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Peter Giddings Racing

This Is What It's All About

by Vern Jaques


... The Maserati 250F is not a particularly unique car; built from 1954 through 1958 for the 2.5 liter Formula One of the period, there were 32 constructed. A good many were run by private owners of no great fame. Although a straight forward car with a six cylinder, in-line engine, and period chassis, it was one of the most beautiful single seat racing cars ever built.

The 250F played a large role in Grand Prix racing in the 1950s. Many of the best journeymen drivers of the period wheeled them. Some of the very best did also, including Moss and Fangio. Phil Hill had his first F-1 drive in a privately entered 250F when his Ferrari factory team insisted that he was only a sports car driver. A lot of Grand Prix history starred Maserati 250F's.

I saw my first 250F in November 1960, when Bob Drake drove one in the 2nd U.S. Grand Prix at Riverside -- the last for the 2.5 liter Formula One. It was no longer close to competitive with the new generation rear-engined cars, 10 seconds too slow, but it finished in a respectable 13th place, making glorious noises and cornering with the spectacular tail out attitude typical of cars of its generation all the way.

Thus, when Peter Giddings showed up with his recently acquired 250F at the VARA races at Riverside May 30-31, 1987, I was more than casually interested. I considered it a real privilege to get on the track with that marvelous car and hoped to get a chance to watch it in action from close up. Somehow, it didn't work out either in practice or the first two of the weekend's three races.

When the Formula cars gridded up for the final "fun" race, there were initially only four cars on the grid. It looked like a lonesome drive, two were much faster, one considerably slower, than mine.

I and my "humble" formula - but ten years newer -- car were capable of lapping a couple of seconds faster than Peter and the Maserati, but I wasn't interested in beating Peter -- I wanted to watch it at least for a while! Therefore, I dropped in behind the Maserati on the start.

Up through the esses, roughly as old as the Maserati, but far less well-preserved, the red car bounces over the bumps, its wheels bounding in a far less controlled manner than a more modern car, and hanging its tail out on high speed swerves. Peter sticks far enough out of the car that I can clearly see him leaning from side to side, and his elbows flying as he works the steering wheel. On one lap I am so enthralled watching that I forget to drive my own car and have a high speed "moment" at four, reminding myself that I am not just touring around.

Up through six, the Maserati now in great hands-full of opposite lock as the tail hangs out to the left. I can watch over Peter's shoulder and see the big steering wheel turning from side to side to catch the slides. Up and over the hump and down into seven, and the Maser's front wheels flick from side to side to keep the tail from coming too far around -- it is the end of the weekend and things have gotten slippery from left hand turn seven to the right hand turn 7A onto the long back straight. Once "hooked up" the Maser pulls away here. It may be elderly, but is after all a Formula One car.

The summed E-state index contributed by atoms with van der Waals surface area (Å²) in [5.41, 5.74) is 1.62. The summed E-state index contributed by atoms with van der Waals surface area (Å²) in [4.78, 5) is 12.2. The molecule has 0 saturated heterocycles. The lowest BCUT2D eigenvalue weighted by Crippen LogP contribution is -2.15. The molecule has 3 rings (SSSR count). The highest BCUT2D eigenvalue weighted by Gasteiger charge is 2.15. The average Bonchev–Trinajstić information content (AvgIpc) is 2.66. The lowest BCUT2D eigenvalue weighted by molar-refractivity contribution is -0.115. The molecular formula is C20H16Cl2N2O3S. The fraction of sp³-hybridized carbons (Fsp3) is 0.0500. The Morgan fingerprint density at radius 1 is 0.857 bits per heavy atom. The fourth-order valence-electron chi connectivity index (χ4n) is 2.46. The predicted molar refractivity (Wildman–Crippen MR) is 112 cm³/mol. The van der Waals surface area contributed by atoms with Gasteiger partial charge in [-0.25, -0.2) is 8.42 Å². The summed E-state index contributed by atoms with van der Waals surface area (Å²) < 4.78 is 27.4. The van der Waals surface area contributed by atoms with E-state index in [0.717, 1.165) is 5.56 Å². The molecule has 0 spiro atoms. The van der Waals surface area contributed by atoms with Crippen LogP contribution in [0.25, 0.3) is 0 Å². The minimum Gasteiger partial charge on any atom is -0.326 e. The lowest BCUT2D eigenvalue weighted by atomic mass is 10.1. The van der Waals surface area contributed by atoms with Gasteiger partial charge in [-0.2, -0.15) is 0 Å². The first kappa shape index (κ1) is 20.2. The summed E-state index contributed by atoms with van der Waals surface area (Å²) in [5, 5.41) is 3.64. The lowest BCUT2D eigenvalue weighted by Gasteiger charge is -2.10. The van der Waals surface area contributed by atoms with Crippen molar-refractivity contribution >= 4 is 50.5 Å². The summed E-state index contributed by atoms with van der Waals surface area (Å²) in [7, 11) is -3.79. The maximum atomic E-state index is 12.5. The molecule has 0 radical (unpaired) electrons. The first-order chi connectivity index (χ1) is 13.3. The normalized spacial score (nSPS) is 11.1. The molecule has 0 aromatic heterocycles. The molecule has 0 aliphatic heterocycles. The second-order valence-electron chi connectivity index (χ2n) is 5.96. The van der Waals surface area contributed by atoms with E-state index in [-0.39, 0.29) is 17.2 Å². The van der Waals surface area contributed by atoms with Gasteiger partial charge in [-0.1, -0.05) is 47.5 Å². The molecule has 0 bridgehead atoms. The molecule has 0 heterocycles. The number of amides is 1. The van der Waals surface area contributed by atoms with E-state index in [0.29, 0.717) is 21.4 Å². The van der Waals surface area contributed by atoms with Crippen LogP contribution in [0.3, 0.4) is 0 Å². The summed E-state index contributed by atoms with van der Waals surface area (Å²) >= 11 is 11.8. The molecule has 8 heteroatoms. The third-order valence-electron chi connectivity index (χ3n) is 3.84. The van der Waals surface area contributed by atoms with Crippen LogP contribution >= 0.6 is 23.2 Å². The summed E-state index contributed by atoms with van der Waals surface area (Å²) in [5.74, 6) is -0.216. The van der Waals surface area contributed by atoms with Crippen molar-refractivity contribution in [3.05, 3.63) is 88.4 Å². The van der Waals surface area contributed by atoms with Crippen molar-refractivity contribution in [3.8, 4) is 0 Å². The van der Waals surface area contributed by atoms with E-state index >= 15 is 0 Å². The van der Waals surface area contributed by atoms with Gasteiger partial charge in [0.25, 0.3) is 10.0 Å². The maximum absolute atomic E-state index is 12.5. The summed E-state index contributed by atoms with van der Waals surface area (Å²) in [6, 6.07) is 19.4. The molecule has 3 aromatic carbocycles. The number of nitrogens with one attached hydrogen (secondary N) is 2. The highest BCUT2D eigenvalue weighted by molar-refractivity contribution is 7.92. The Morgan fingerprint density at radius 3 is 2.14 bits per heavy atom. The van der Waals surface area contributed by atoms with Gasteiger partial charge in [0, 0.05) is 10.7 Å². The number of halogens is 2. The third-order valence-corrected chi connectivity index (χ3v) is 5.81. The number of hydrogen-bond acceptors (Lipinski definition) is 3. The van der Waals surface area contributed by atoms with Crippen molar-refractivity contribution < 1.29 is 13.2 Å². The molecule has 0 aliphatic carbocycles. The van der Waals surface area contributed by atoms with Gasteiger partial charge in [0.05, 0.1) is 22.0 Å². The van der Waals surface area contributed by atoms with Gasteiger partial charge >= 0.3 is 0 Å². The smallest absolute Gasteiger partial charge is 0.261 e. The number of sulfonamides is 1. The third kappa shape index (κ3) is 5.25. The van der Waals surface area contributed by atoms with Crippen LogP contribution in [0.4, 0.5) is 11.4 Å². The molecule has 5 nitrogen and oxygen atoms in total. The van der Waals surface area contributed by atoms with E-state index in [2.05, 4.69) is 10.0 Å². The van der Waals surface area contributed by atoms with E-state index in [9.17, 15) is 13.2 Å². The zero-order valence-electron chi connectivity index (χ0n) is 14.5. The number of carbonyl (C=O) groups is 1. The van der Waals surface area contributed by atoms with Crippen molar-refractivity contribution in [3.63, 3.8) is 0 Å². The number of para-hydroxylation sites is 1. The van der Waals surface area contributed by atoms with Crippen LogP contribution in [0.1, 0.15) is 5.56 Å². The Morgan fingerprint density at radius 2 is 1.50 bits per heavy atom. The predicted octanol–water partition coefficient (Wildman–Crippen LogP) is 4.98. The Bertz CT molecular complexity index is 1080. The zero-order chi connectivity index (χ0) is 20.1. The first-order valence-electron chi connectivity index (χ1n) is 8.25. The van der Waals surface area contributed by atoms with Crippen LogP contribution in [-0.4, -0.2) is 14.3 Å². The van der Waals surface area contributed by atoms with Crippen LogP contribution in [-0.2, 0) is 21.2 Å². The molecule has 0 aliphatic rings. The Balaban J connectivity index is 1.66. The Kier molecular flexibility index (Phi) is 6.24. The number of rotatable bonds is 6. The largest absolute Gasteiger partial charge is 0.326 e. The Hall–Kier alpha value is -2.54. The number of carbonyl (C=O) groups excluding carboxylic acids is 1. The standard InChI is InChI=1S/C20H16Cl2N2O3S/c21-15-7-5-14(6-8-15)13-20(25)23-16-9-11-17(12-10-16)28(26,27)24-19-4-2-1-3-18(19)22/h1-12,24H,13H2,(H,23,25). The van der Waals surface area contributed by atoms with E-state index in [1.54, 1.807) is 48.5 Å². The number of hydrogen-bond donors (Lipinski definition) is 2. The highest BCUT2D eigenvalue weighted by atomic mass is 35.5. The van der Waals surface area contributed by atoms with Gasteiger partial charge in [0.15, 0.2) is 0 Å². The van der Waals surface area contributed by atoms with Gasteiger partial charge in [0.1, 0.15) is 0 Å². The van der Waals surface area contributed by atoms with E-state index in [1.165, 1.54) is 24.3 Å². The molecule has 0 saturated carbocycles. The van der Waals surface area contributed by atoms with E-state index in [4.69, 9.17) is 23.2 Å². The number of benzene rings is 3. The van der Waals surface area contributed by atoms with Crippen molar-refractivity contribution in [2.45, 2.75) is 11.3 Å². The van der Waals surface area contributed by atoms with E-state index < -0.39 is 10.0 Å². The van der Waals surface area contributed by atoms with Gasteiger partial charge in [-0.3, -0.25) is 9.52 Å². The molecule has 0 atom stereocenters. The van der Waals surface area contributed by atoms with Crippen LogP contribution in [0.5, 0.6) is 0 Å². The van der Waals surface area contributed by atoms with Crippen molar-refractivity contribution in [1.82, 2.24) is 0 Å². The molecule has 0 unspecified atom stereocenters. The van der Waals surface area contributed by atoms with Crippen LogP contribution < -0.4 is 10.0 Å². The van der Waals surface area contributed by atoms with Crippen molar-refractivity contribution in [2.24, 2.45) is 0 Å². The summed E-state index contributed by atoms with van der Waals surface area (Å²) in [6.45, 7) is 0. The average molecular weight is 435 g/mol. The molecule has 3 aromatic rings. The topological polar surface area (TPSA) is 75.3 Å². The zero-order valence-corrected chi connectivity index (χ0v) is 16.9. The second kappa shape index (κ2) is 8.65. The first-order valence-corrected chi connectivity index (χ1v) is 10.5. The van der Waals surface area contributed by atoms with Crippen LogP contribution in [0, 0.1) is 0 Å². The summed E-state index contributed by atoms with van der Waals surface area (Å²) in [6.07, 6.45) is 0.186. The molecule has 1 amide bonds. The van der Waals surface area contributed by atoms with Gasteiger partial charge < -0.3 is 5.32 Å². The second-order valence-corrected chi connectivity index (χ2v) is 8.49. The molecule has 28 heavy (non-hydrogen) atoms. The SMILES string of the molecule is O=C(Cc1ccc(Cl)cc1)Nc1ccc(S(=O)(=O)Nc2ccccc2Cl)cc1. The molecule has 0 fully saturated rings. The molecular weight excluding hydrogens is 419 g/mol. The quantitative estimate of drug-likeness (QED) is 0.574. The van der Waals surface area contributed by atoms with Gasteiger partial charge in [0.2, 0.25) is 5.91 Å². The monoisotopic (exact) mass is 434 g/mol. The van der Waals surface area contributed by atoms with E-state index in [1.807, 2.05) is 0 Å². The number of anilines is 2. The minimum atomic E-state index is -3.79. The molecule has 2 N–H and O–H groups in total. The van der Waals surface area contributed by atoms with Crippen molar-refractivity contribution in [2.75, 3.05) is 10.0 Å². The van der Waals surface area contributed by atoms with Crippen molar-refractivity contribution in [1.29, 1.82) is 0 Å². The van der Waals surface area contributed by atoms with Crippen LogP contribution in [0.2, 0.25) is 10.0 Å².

Into the 1500 foot long, banked over-180 degree turn 9 and I can close back up. The Maserati takes a high line, exiting the corner with almost unbelievable amounts of opposite lock, hurtles by the start/finish line, kicks its tail out over the bump on the flatout first turn and heads up to do the esses again. And each time Peter peers into the mirrors exiting a turn the green nose of the Lotus is right there, inspiring a driver not known for hanging about to even greater efforts. Grand! Glorious ! Marvelous!

After the checker, I pull up alongside Peter on the back straight for mutually appreciative gestures. In the paddock, I climb out of the Lotus and take my helmet off. My daughter said to my wife: "I've never seen Dad get out of a car grinning like that before."

Friends come up , shake my hand, tell me what a wonderful drive it was -- no one seems to notice that I lost.

But they do ask: "Why didn't you pass him?"

Well, that wouldn't have been as easy as it might have looked from the sidelines, but I ask in return: "Did that Maserati look spectacular from the corner where you were watching?" Enthusiastic affirmation that it did.

So I answer: "You thought it was spectacular in one turn. I watched it from much closer up in nine turns. Why should I pass. I had the best seat in the house!"

I walk over to Peter, shake hands, and thank him for giving me the best experience I've had in vintage racing.

But I was wrong , Peter, I won my class earlier in the VARA Championship point race. It will be long forgotten when that chase with your Maserati is still evergreen. After sober reflection, it was the most fun I've had in 38 years of vintage racing.

And it's what vintage racing is REALLY supposed to be all about.

(excerpted from Victory Lane, July 1987)